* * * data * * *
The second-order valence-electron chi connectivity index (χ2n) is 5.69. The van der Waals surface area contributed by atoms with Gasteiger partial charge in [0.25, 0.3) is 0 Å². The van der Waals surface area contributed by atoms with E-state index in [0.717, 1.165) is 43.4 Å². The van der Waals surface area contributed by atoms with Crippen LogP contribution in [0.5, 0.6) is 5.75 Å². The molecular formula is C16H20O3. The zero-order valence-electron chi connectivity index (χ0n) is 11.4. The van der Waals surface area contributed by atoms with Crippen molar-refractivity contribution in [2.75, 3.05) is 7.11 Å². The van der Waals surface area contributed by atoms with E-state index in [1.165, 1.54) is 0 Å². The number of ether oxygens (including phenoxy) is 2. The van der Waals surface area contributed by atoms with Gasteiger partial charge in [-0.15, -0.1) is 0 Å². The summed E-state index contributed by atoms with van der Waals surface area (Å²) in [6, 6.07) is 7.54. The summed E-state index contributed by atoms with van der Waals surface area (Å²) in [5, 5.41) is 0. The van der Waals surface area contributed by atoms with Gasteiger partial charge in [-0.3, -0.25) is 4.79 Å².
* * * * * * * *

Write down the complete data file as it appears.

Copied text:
The second-order valence-electron chi connectivity index (χ2n) is 5.69. The van der Waals surface area contributed by atoms with Gasteiger partial charge in [0.25, 0.3) is 0 Å². The van der Waals surface area contributed by atoms with E-state index in [0.717, 1.165) is 43.4 Å². The van der Waals surface area contributed by atoms with Crippen LogP contribution in [0.5, 0.6) is 5.75 Å². The molecular formula is C16H20O3. The zero-order valence-electron chi connectivity index (χ0n) is 11.4. The van der Waals surface area contributed by atoms with Crippen molar-refractivity contribution in [2.75, 3.05) is 7.11 Å². The van der Waals surface area contributed by atoms with E-state index in [1.165, 1.54) is 0 Å². The number of ether oxygens (including phenoxy) is 2. The van der Waals surface area contributed by atoms with Gasteiger partial charge in [-0.15, -0.1) is 0 Å². The summed E-state index contributed by atoms with van der Waals surface area (Å²) in [6, 6.07) is 7.54. The summed E-state index contributed by atoms with van der Waals surface area (Å²) in [5, 5.41) is 0. The van der Waals surface area contributed by atoms with Gasteiger partial charge in [-0.3, -0.25) is 4.79 Å².